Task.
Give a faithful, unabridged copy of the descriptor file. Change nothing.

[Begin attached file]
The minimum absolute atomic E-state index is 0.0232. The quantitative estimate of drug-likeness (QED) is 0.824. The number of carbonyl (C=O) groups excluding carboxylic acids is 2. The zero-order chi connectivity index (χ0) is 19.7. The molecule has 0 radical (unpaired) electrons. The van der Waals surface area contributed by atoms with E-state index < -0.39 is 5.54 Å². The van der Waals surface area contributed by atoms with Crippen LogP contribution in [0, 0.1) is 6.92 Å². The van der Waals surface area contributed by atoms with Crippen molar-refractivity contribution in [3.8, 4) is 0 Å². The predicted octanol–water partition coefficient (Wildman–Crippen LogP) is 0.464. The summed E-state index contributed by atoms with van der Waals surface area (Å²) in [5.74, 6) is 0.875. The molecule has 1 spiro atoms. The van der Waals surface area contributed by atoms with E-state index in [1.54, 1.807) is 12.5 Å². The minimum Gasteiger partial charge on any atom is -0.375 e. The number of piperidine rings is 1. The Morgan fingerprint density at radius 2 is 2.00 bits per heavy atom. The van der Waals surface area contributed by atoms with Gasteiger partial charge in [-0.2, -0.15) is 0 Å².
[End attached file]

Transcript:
The minimum absolute atomic E-state index is 0.0232. The quantitative estimate of drug-likeness (QED) is 0.824. The number of carbonyl (C=O) groups excluding carboxylic acids is 2. The zero-order chi connectivity index (χ0) is 19.7. The molecule has 0 radical (unpaired) electrons. The van der Waals surface area contributed by atoms with E-state index < -0.39 is 5.54 Å². The van der Waals surface area contributed by atoms with Crippen LogP contribution in [0, 0.1) is 6.92 Å². The van der Waals surface area contributed by atoms with Crippen molar-refractivity contribution in [3.8, 4) is 0 Å². The predicted octanol–water partition coefficient (Wildman–Crippen LogP) is 0.464. The summed E-state index contributed by atoms with van der Waals surface area (Å²) in [5.74, 6) is 0.875. The molecule has 1 spiro atoms. The van der Waals surface area contributed by atoms with E-state index in [1.54, 1.807) is 12.5 Å². The minimum Gasteiger partial charge on any atom is -0.375 e. The number of piperidine rings is 1. The Morgan fingerprint density at radius 2 is 2.00 bits per heavy atom. The van der Waals surface area contributed by atoms with Gasteiger partial charge in [-0.2, -0.15) is 0 Å².